TVLINE | I liked how we picked up with Bryan and Finola already working together. But will we ever flash back to their first days, their introduction?
I don’t think so. I don’t think so. I think it’s a unique time in which we’ve found them because, yeah, they know each other and have been working with each other, and there’s not the typical adversarial sort of partnership that you see in a lot of shows — you know, where he’s brash and she’s conservative. I don’t want to do that. And we don’t have a romantic relationship, which is fun, too.
TVLINE | They’re just two people who are very good at their job and are working together.
Right. Right. And we’ll have to be better to succeed. And we’ll have to recognize in each other that we both have a skillset that the other one should use and leverage. In the pilot of X-Files, I heard, they tried to push a bit of a romantic relationship between Gillian Anderson and David Duchovny, but they recognized pretty quickly it didn’t work, and it was a lot better [to start] with them being platonic. I think we’ve hit it pretty squarely in the pilot where these two characters are, and that dynamic will continue to play out.
TVLINE | Is there a specific reason why Bryan was emotionally taken aback in the pilot, when Isla talked about losing her brother, growing estranged from her mother?
Yes. We’re shooting the big Bryan episode next, which provides all that back story on that PTSD, what he experienced in combat, and how Maddox found him and why Maddox is that kind of father figure. I kind of laughed with Joel on a call, I said, “You realize the logline for the first season is essentially the same as any Pixar movie — somebody trying to find their father and somebody saying goodbye to their father.”
TVLINE | I was going to ask you how you would describe the dynamic between Bryan and Maddox.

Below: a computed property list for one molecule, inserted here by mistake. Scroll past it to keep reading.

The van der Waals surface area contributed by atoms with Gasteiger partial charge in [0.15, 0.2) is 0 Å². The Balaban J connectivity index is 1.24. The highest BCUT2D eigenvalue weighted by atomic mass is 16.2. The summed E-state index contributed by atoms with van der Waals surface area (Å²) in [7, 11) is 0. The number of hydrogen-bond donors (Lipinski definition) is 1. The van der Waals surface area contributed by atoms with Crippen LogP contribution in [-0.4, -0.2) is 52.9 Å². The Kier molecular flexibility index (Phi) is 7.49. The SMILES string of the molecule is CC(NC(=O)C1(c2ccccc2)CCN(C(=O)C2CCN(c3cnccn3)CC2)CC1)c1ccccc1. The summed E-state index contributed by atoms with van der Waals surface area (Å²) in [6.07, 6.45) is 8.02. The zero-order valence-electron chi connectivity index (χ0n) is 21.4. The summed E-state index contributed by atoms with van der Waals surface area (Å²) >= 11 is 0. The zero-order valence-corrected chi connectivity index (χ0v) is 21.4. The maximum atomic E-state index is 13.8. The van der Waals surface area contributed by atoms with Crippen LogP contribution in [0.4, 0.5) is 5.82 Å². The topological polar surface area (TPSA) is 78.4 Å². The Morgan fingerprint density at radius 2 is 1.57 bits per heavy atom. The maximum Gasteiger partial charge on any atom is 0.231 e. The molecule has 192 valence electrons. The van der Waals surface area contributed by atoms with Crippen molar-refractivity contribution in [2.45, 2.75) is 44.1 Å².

He’s a father figure to him, and I start to learn quite a bit about Maddox that doesn’t align with what I had originally thought. And as I’m trying to investigate that and compartmentalize it, or justify it, the world becomes significantly more complex.
TVLINE | Bryan is now keeping a secret from Finola, that her father apparently is alive. Will the tables be turned, and she will at times have to keep things from Bryan?
Right off the bat. And that’s where I think the story gets really unique, because I was not in the place where I wanted to get into a procedural show, and Debris is not procedural. It’s unequivocally not procedural, but there is something that is wrapped up every week, and as the season goes on, all of a sudden I think you’ll look back and go, God, they added so much meat to this, because of the background of these characters, the dynamic between them, the influx story line, the different governmental rivalries, what the debris is capable of…. You’ll look at the first season as an origin story.
TVLINE | The running joke between me and Joel throughout the entire run of Fringe was that he would always bust out the word “recontextualize.” Like, “This episode is going to recontextualize everything you’ve thought to this point.” Is there a Season 1 episode of Debris that will recontextualize everything we thought we knew?
Well, for sure the Bryan episode, but that’s primarily just for Bryan. I have a feeling that the last episode will be like that, though it’s actually more of a layup to recontextualize in the second season.
TVLINE | The famous Fringe story, of course, is that J.J. Abrams didn’t tell Fox that it would be a show about alternate universes when he first did the pitch — because no network is going to buy that show.
They wouldn’t have bought it, right. I think things have changed, obviously, since then. I think Joel has been able to prove that he can turn people around a bit on these sorts of things, audiences, so that’s the benefit, really, of getting to work with a showrunner of that caliber and that experience. There’s a lot more freedom that’s offered, and that certainly has been the case in our conversations in the process with Legendary and with NBC.